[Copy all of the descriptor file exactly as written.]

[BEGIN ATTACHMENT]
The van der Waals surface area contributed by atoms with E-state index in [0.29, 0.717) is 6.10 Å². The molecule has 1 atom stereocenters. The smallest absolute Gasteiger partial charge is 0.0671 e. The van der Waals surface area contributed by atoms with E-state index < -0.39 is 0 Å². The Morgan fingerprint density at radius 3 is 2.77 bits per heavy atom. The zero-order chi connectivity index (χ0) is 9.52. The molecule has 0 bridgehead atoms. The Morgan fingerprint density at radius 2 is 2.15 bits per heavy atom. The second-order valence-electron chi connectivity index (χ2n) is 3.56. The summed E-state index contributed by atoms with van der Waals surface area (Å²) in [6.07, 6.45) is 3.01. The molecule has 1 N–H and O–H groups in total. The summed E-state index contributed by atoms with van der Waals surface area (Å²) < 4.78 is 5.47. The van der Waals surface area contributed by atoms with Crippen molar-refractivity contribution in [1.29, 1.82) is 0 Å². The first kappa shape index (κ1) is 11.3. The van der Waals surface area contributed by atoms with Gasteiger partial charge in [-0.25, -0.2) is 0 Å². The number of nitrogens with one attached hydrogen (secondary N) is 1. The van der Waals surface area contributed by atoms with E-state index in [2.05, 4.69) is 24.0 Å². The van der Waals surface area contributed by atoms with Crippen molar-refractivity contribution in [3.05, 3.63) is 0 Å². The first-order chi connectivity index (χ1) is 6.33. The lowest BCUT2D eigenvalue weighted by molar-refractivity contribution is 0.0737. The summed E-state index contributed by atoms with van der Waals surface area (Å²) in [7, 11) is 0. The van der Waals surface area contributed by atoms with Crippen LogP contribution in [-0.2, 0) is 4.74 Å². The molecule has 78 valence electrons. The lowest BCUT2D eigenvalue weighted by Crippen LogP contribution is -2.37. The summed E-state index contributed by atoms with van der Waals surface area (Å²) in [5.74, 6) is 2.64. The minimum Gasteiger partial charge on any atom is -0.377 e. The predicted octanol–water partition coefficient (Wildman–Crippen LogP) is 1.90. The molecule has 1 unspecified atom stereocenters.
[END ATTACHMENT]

The van der Waals surface area contributed by atoms with E-state index in [0.29, 0.717) is 6.10 Å². The molecule has 1 atom stereocenters. The smallest absolute Gasteiger partial charge is 0.0671 e. The van der Waals surface area contributed by atoms with E-state index < -0.39 is 0 Å². The Morgan fingerprint density at radius 3 is 2.77 bits per heavy atom. The zero-order chi connectivity index (χ0) is 9.52. The molecule has 0 bridgehead atoms. The Morgan fingerprint density at radius 2 is 2.15 bits per heavy atom. The second-order valence-electron chi connectivity index (χ2n) is 3.56. The summed E-state index contributed by atoms with van der Waals surface area (Å²) in [6.07, 6.45) is 3.01. The molecule has 1 N–H and O–H groups in total. The summed E-state index contributed by atoms with van der Waals surface area (Å²) < 4.78 is 5.47. The van der Waals surface area contributed by atoms with Crippen molar-refractivity contribution in [1.29, 1.82) is 0 Å². The first kappa shape index (κ1) is 11.3. The van der Waals surface area contributed by atoms with Gasteiger partial charge in [-0.25, -0.2) is 0 Å². The number of nitrogens with one attached hydrogen (secondary N) is 1. The van der Waals surface area contributed by atoms with E-state index in [2.05, 4.69) is 24.0 Å². The van der Waals surface area contributed by atoms with Crippen molar-refractivity contribution in [3.05, 3.63) is 0 Å². The first-order chi connectivity index (χ1) is 6.33. The lowest BCUT2D eigenvalue weighted by molar-refractivity contribution is 0.0737. The summed E-state index contributed by atoms with van der Waals surface area (Å²) in [7, 11) is 0. The van der Waals surface area contributed by atoms with Crippen LogP contribution in [-0.2, 0) is 4.74 Å². The molecule has 78 valence electrons. The lowest BCUT2D eigenvalue weighted by Crippen LogP contribution is -2.37. The summed E-state index contributed by atoms with van der Waals surface area (Å²) in [5.74, 6) is 2.64. The minimum Gasteiger partial charge on any atom is -0.377 e. The predicted octanol–water partition coefficient (Wildman–Crippen LogP) is 1.90. The molecule has 1 unspecified atom stereocenters.